How can one explain the legitimization of European colonial conquests in Africa at the end of the 19 th century, when most of these explorations turned out to be either hazardous and failure-prone enterprises, or irrational foreign policy moves? By focusing on Hubert Lyautey and Pierre Savorgnan de Brazza in France and Henry Morton Stanley in Great-Britain, this article suggests that the enthusiastic support and the trust that these charismatic figures enjoyed among large swathes of the population played a crucial role in providing this legitimacy. By managing to embody the exemplary figure of the colonial hero in their respective countries, during a period of peace that saw the generalization of literacy and the development of far-reaching commercial circuits for the printed press, they played an important role in the shift of a public opinion that was initially indifferent if not hostile to imperialist project. Their celebrity and their feats were relayed and amplified through the new mass media (cheap mass-produced journals or best-sellers such as Stanley's), the commercialization of consumption goods (proliferation of images and objects representing Brazza and his expeditions), or honorary distinctions that increased their political clout (election to the French Academy for Lyautey, to the Parliament for Stanely). The success of this unprecedented cultural reference is confirmed by the study of personal diaries and letters, which offer a glimpse of the admiration and the devotion that these men aroused among the public.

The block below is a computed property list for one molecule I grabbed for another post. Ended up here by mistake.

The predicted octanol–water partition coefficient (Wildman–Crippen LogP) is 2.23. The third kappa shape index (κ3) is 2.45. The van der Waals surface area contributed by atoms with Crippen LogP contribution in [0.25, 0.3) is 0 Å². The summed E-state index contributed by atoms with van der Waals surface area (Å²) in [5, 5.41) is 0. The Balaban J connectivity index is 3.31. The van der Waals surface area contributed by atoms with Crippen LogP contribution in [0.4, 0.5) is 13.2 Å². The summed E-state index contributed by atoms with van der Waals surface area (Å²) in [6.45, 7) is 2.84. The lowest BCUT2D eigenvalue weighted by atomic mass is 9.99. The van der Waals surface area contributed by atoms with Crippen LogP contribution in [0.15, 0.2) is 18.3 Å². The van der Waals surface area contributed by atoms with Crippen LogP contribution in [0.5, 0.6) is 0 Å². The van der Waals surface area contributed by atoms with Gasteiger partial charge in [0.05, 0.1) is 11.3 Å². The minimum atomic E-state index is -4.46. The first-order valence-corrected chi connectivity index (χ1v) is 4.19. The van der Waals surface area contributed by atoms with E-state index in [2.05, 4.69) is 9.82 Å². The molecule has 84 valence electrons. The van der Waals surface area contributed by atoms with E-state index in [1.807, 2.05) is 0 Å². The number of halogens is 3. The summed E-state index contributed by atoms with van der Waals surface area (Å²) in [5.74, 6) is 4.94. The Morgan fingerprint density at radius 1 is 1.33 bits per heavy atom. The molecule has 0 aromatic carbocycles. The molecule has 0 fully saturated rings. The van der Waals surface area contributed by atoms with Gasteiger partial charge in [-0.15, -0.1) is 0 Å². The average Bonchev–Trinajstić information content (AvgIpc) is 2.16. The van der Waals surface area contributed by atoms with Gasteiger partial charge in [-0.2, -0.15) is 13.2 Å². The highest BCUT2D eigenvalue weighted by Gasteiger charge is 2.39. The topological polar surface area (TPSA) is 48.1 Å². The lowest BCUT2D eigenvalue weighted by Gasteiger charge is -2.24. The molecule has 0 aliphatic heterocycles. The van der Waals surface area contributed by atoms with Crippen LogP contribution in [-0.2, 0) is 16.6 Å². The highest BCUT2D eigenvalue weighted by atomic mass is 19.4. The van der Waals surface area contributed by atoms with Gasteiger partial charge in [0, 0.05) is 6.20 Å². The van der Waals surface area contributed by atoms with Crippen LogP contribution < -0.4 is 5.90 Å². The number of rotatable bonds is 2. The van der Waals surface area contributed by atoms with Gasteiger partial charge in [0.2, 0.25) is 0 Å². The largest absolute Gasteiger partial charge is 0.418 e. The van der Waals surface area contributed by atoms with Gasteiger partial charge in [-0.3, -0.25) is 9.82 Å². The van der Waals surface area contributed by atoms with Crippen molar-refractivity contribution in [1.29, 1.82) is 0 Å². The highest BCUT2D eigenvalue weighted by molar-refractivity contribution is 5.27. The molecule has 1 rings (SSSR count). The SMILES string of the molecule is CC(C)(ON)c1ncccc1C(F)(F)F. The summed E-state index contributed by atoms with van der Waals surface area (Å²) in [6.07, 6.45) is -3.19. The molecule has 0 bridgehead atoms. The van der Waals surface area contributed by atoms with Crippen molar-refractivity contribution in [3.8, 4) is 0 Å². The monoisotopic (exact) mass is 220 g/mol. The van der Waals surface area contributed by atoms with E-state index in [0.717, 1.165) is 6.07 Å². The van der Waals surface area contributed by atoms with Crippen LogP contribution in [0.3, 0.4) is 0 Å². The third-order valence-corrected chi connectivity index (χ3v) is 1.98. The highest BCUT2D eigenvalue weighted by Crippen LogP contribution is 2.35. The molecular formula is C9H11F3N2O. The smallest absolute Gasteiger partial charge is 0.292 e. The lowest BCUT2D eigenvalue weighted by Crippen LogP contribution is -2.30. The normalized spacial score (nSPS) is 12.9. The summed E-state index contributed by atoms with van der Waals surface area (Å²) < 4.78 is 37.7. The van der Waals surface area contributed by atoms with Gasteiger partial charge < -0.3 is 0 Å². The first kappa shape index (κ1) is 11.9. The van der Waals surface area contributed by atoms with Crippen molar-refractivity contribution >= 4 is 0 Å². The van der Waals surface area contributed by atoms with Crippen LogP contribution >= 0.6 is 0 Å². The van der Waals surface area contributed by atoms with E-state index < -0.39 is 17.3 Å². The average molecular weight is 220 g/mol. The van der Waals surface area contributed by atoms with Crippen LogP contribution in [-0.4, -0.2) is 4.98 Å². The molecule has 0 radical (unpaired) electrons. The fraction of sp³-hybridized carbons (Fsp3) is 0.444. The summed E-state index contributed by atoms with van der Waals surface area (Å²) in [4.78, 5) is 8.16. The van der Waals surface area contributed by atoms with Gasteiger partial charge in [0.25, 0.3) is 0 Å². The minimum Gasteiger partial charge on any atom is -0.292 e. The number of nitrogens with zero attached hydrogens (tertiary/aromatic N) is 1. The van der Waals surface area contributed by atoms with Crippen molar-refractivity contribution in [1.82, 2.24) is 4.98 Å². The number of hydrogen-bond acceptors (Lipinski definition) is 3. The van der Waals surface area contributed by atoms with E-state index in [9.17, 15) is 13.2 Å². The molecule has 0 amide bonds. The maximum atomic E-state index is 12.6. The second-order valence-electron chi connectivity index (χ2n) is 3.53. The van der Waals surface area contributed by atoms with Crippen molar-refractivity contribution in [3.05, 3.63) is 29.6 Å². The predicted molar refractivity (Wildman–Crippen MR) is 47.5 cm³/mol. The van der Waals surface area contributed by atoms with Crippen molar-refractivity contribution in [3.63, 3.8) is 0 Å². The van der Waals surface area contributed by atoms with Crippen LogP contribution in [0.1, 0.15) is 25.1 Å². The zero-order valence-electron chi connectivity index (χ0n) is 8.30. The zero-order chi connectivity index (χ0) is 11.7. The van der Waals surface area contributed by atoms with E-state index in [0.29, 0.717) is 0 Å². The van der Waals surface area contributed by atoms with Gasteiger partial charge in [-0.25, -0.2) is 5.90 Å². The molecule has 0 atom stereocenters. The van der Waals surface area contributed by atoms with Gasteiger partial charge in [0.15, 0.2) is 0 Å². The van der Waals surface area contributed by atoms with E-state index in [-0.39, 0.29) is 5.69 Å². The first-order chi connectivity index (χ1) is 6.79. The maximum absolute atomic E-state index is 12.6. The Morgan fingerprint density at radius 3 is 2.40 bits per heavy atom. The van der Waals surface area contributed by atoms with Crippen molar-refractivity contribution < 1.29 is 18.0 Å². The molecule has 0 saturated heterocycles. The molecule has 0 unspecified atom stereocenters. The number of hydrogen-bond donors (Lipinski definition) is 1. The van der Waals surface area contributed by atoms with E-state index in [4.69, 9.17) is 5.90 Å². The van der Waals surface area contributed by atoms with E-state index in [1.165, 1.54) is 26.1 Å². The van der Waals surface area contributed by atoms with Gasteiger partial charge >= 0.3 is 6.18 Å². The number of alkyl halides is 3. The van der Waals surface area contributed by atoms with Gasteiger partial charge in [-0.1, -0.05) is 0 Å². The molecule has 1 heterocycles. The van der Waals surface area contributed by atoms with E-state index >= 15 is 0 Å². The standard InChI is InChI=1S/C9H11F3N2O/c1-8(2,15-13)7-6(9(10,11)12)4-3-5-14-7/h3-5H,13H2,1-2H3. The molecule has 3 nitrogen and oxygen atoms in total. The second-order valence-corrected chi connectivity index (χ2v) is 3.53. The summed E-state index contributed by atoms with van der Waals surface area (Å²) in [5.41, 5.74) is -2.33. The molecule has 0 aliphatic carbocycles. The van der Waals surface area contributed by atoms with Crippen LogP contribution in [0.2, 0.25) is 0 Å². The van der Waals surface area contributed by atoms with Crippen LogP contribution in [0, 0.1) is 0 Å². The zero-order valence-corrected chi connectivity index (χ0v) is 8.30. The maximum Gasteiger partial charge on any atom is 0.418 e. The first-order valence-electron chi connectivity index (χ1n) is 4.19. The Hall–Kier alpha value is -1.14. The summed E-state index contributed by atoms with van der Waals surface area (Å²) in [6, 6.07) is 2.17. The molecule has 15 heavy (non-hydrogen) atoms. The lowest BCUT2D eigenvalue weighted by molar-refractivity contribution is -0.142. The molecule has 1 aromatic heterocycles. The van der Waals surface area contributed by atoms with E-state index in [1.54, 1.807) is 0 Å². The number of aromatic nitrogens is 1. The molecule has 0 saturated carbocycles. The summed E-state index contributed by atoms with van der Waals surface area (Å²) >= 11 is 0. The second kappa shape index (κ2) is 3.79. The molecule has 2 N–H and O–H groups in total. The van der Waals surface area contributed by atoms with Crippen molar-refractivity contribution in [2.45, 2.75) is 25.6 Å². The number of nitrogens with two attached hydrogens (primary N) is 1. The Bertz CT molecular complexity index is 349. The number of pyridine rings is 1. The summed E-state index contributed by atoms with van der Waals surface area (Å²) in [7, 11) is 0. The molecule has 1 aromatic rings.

ASJC Scopus subject areas
- Social Sciences(all)